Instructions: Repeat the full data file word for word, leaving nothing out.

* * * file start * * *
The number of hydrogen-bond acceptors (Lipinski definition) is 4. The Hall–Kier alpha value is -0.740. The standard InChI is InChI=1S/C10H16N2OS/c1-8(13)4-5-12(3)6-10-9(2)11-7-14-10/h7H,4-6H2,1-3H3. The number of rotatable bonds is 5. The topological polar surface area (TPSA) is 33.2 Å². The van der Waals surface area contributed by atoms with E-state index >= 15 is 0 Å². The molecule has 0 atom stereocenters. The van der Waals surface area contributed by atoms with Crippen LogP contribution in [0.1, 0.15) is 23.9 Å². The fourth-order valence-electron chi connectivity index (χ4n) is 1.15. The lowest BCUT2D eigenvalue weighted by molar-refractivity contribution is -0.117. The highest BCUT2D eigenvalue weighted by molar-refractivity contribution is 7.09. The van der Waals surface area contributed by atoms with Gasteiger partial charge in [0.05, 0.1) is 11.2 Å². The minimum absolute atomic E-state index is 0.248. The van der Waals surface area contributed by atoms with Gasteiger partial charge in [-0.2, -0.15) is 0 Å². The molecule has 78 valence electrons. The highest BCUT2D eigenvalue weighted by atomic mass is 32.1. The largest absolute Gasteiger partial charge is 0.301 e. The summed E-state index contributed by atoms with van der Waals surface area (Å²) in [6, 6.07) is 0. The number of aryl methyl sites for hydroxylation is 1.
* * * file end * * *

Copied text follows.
The number of hydrogen-bond acceptors (Lipinski definition) is 4. The Hall–Kier alpha value is -0.740. The standard InChI is InChI=1S/C10H16N2OS/c1-8(13)4-5-12(3)6-10-9(2)11-7-14-10/h7H,4-6H2,1-3H3. The number of rotatable bonds is 5. The topological polar surface area (TPSA) is 33.2 Å². The van der Waals surface area contributed by atoms with E-state index >= 15 is 0 Å². The molecule has 0 atom stereocenters. The van der Waals surface area contributed by atoms with Crippen LogP contribution in [0.1, 0.15) is 23.9 Å². The fourth-order valence-electron chi connectivity index (χ4n) is 1.15. The lowest BCUT2D eigenvalue weighted by molar-refractivity contribution is -0.117. The highest BCUT2D eigenvalue weighted by molar-refractivity contribution is 7.09. The van der Waals surface area contributed by atoms with Gasteiger partial charge in [0.05, 0.1) is 11.2 Å². The minimum absolute atomic E-state index is 0.248. The van der Waals surface area contributed by atoms with Gasteiger partial charge in [-0.2, -0.15) is 0 Å². The molecule has 78 valence electrons. The highest BCUT2D eigenvalue weighted by atomic mass is 32.1. The largest absolute Gasteiger partial charge is 0.301 e. The summed E-state index contributed by atoms with van der Waals surface area (Å²) in [6, 6.07) is 0. The number of aryl methyl sites for hydroxylation is 1.